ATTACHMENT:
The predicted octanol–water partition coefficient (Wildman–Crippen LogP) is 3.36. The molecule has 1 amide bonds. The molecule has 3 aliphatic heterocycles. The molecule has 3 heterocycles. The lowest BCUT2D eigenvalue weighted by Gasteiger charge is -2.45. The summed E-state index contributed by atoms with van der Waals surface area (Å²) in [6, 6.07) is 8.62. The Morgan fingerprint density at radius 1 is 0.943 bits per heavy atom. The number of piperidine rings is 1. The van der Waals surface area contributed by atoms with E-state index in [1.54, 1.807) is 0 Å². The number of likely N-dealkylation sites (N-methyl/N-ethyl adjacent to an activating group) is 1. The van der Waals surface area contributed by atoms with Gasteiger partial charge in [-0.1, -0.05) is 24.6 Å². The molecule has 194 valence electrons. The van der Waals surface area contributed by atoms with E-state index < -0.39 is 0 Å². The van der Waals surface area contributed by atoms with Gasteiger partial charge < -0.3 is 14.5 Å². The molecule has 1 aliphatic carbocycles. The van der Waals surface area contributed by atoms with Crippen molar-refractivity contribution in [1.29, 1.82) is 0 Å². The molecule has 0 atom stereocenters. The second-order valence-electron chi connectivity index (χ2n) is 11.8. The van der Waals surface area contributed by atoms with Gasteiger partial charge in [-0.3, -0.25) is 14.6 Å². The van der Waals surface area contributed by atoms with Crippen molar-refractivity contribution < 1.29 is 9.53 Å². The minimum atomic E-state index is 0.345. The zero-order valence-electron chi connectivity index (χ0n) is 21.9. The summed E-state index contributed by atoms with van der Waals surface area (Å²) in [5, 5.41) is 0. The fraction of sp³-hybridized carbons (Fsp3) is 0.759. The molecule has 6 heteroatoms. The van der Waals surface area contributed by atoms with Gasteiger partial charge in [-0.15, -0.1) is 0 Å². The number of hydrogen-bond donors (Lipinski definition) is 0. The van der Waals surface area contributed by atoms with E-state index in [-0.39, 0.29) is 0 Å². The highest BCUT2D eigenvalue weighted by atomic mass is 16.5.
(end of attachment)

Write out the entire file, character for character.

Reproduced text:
The predicted octanol–water partition coefficient (Wildman–Crippen LogP) is 3.36. The molecule has 1 amide bonds. The molecule has 3 aliphatic heterocycles. The molecule has 3 heterocycles. The lowest BCUT2D eigenvalue weighted by Gasteiger charge is -2.45. The summed E-state index contributed by atoms with van der Waals surface area (Å²) in [6, 6.07) is 8.62. The Morgan fingerprint density at radius 1 is 0.943 bits per heavy atom. The number of piperidine rings is 1. The van der Waals surface area contributed by atoms with E-state index in [1.54, 1.807) is 0 Å². The number of likely N-dealkylation sites (N-methyl/N-ethyl adjacent to an activating group) is 1. The van der Waals surface area contributed by atoms with Gasteiger partial charge in [-0.1, -0.05) is 24.6 Å². The molecule has 194 valence electrons. The van der Waals surface area contributed by atoms with E-state index < -0.39 is 0 Å². The van der Waals surface area contributed by atoms with Gasteiger partial charge < -0.3 is 14.5 Å². The molecule has 1 aliphatic carbocycles. The van der Waals surface area contributed by atoms with Crippen molar-refractivity contribution in [1.29, 1.82) is 0 Å². The molecule has 0 atom stereocenters. The second-order valence-electron chi connectivity index (χ2n) is 11.8. The van der Waals surface area contributed by atoms with Gasteiger partial charge in [-0.3, -0.25) is 14.6 Å². The van der Waals surface area contributed by atoms with Crippen molar-refractivity contribution < 1.29 is 9.53 Å². The minimum atomic E-state index is 0.345. The zero-order valence-electron chi connectivity index (χ0n) is 21.9. The summed E-state index contributed by atoms with van der Waals surface area (Å²) in [5, 5.41) is 0. The fraction of sp³-hybridized carbons (Fsp3) is 0.759. The molecule has 6 heteroatoms. The van der Waals surface area contributed by atoms with Gasteiger partial charge in [-0.15, -0.1) is 0 Å². The number of hydrogen-bond donors (Lipinski definition) is 0. The van der Waals surface area contributed by atoms with E-state index in [-0.39, 0.29) is 0 Å². The highest BCUT2D eigenvalue weighted by atomic mass is 16.5.